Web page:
According to the Centers for Disease Control and Prevention (CDC), about 2/3 of Americans drink fluoridated public water. Public drinking water becomes fluoridated through a process of adjusting the naturally occurring fluoride levels in drinking water with chemical fluoride to the optimal fluoride levels recommended by the U.S. Public Health Service (0.7 – 1.2 parts per million) to prevent tooth decay. Studies have shown that fluoride prevents tooth decay by bonding with teeth to make them more resistant to acid attacks from bacteria. Since Grand Rapids, MI became the world’s first city to adjust the level of fluoride in its water supply in January of 1945, water fluoridation has been met with controversy. Take a look below at some of the pros and cons of water fluoridation:

Pros

  • Is endorsed by the American Medical Association (AMA), the American Dental Association (ADA) and the CDC as a safe and effective way to reduce cavities
  • CDC lists it as one of the top 10 more important public health measures of the 20th Century
  • Studies show that water fluoridation reduces tooth decay by about 25% over a person’s lifetime
  • Is the least expensive way to deliver the benefits of fluoride to all residents of a community, regardless of age, income, education, or socioeconomic status
  • For every $1 invested in water fluoridation, approximately $38 is saved in dental treatment costs
  • Greatest benefits are obtained by children who drink fluoridated water since birth; teeth made stronger during childhood would remain permanently resistant to decay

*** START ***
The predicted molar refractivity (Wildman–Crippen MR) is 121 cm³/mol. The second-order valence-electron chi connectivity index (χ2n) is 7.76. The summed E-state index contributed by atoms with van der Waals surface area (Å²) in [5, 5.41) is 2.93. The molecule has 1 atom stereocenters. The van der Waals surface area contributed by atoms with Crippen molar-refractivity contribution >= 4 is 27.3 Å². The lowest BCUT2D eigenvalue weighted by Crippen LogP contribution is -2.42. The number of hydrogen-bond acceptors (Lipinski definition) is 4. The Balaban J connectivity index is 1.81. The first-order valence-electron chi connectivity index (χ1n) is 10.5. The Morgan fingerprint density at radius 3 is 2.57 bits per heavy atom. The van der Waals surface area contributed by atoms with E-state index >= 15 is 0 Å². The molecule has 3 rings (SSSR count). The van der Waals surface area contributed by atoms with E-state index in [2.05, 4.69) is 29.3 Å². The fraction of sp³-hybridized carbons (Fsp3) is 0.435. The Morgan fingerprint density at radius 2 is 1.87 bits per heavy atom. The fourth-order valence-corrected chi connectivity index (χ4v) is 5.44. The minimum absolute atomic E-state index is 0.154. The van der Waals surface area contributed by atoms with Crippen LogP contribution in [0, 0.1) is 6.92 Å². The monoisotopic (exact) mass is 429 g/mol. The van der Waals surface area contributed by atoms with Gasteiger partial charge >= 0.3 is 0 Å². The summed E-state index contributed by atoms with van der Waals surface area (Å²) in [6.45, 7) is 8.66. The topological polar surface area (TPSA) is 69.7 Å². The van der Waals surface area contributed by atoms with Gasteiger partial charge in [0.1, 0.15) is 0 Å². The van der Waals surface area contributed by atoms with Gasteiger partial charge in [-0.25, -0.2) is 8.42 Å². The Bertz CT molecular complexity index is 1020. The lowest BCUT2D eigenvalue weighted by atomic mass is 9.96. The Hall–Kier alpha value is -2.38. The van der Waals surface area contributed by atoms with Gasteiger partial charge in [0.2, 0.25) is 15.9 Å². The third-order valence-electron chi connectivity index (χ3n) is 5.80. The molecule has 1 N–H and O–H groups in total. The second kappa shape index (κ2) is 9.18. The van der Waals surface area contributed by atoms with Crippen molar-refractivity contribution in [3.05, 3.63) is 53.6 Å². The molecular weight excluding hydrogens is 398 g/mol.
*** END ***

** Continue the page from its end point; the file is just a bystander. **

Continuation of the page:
Cons

  • Many feel it is an unethical form of mass-medication as individuals do not give consent
  • Fluoride dosage cannot be controlled; people who drink more water ingest more fluoride
  • Excess fluoride exposure can lead to dental fluorosis, which creates white streaks or brown stains on teeth, can create pits in teeth or even break enamel
  • Research has shown that fluoride works best when it is applied topically, not ingested
  • Multiple studies have shown there is no significant link between fluoride exposure and tooth decay
  • Most developed nations, including Japan and 97% of western Europe, do not fluoridate their water
  • Studies have shown that even low levels of fluoride have been linked to negative health effects, like bone fractures, thyroid disorders, and impaired brain development and function

Whether fluoride in water is good or bad is up to you! If you feel fluoride in water is good, Quench’s standard 5-stage carbon filters will not remove fluoride. But if you feel fluoride in water is bad, we also have you covered – reverse osmosis filtration will remove fluoride from your office water.